Soon – Recreational Cannabis Legal In Canada On Wednesday October 17, 2018

Recreational Cannabis Legal In Canada

Recreational cannabis become legal In CanadaJust hours to go before recreational cannabis becomes legal In Canada, on Wednesday for adults to purchase, possess, or grow recreational cannabis, with some critical caveats depending on which part of the country you live.

On Wednesday, Oct. 17 the country will mark a historic moment: the end of the criminal prohibition on marijuana.

It also begins the 12-month march to edibles joining the list of permissible pot products — the regulations for which Minister of Border Security and Organized Crime Reduction Bill Blair said are already in the works.

Hours to go before recreational Cannabis is available

With the countdown to legal cannabis now measurable in hours, many retailers, police forces, and the general public are still curious and uncertain about how the rollout will go.

As part of CTV’s Question Period special, focusing on the incoming major societal shift, Blair spoke at length with host Evan Solomon about where things stand, and why he thinks we’re ready.

Though, even the president and CEO of cannabis producing company Canopy Growth Mark Zekulin admit there will be “hiccups for sure.”

On the show, Zekulin said that while he anticipates a surge and likely more demand than supply on day one, it will take time for current users to pivot away from the black market.

Opposition critics also joined us to chime in on how they see the chips falling on Wednesday and in the weeks and months afterward.

“This government is not ready for marijuana legalization. The country’s not ready,” said Conservative MP John Brassard, whose party has remained firmly opposed to the whole idea.

While the New Democrats are in favor of legalized cannabis, even NDP MP Alexandre Boulerice said: “nobody is ready in the country.”

The federal government has been working for the last two-and-a-half years to implement what Blair characterized as a “very significant regulatory change.” But he said that a lot of the responsibilities would fall on the provinces and territories, as well as the police forces within them.

Some police forces have been skeptical about using the new oral fluid testing devices to detect the presence of THC. Ottawa Police Chief Charles Bordeleau has said his officers won’t be using the first approved device, the Dräger DrugTest 5000, amid some reported concerns about its reliability.

Asked about that the uncertainty, Blair was blunt.

“Quite frankly I don’t know what scientist the chief in Ottawa has consulted, but I know who we’ve consulted, and it’s the Canadian Society of Forensic Science’s Drugs and Driving Committee.”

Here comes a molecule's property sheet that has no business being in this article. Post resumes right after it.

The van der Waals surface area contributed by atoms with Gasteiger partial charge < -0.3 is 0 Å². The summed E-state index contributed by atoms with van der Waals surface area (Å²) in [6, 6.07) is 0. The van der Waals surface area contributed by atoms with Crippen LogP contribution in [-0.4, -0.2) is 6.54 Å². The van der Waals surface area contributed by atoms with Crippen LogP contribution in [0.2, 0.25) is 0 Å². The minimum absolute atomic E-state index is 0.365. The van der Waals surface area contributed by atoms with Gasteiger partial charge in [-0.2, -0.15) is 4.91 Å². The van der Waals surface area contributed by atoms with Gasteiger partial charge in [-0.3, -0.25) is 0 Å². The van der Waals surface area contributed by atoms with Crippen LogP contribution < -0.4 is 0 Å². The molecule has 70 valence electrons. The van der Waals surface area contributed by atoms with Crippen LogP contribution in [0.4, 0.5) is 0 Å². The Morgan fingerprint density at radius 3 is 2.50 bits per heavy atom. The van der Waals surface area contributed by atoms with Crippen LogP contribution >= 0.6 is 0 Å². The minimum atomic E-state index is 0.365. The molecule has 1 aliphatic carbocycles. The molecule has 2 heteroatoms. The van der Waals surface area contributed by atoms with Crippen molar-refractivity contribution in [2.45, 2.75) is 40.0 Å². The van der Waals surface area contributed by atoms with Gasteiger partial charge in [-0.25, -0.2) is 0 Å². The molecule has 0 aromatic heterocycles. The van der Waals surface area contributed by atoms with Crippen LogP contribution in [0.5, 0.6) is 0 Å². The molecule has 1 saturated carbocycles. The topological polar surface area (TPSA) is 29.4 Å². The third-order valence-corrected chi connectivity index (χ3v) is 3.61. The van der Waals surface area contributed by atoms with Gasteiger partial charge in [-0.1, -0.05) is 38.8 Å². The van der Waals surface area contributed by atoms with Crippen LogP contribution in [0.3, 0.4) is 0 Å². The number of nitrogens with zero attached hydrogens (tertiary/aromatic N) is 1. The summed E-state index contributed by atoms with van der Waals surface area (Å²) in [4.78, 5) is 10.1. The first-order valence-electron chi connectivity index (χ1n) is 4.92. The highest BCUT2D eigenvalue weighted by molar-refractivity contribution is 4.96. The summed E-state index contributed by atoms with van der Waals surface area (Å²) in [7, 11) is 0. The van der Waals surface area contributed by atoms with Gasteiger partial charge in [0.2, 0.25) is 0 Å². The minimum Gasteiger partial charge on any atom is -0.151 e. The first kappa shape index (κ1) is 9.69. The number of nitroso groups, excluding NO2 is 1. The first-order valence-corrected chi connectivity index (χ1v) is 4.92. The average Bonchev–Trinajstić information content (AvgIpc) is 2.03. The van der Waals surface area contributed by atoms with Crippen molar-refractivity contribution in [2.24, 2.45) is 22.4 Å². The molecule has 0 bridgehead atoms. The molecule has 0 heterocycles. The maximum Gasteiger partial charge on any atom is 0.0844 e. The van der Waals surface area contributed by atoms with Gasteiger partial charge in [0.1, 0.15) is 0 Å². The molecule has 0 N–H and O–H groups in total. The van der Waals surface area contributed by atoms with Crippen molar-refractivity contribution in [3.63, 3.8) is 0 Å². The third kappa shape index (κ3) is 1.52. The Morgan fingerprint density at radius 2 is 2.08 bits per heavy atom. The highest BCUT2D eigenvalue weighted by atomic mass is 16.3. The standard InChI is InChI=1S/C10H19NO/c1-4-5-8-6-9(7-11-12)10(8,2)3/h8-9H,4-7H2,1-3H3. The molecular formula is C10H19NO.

Blair said that it’d be up to each police chief to determine how “he’ll prioritize and deploy his resources,” but cited a past call from Canadian police chiefs for new impairment detection technology.

“Some of them want to wait to see if other, you know, perhaps cheaper and easier-to-use devices come online and I anticipate that they will,” Blair said.

Now trained in Canada are 833 Drug Recognition Experts (DREs); a number criticized as far too low — Blair said there’d been a 60-per-cent increase in the last few years. While he admits more need to be trained, the number of DRE-trained officers is higher than it’s ever been in the country.

Government officials told reporters at a background briefing on Oct. 5 that the plan is to have 1,500 more trained over the next five years.

Source CTV News

Cannabis the History

marijuana treeCannabis is a genus of flowering plants in the family Cannabaceae. The number of species within the genus is disputed. Three species may be recognized: Cannabis sativa, Cannabis indica, and Cannabis ruderalis; C. ruderalis may be included within C. sativa; or all three may be treated as subspecies of a single species, C. sativa. The genus is widely accepted as being indigenous to and originating from Central Asia, with some researchers also including upper South Asia in its origin.

The plant is also known as hemp, although this term is often used to refer only to varieties of Cannabis cultivated for non-drug use. Cannabis has long been used for hemp fibre, for hemp oils, for medicinal purposes, and as a recreational drug. Industrial hemp products are made from cannabis plants selected to produce an abundance of fiber. To satisfy the UN Narcotics Convention, some cannabis strains have been bred to produce minimal levels of tetrahydrocannabinol (THC), the principal psychoactive constituent. Many plants have been selectively bred to produce a maximum of THC (cannabinoids), which is obtained by curing the flowers. Various compounds, including hashish and hash oil, are extracted from the plant.

Globally, in 2013, 60,400 kilograms of cannabis were produced legally. In 2014 there were an estimated 182.5 million cannabis users (3.8% of the population aged 15–64). However, this percentage has not changed significantly between 1998 and 2014.

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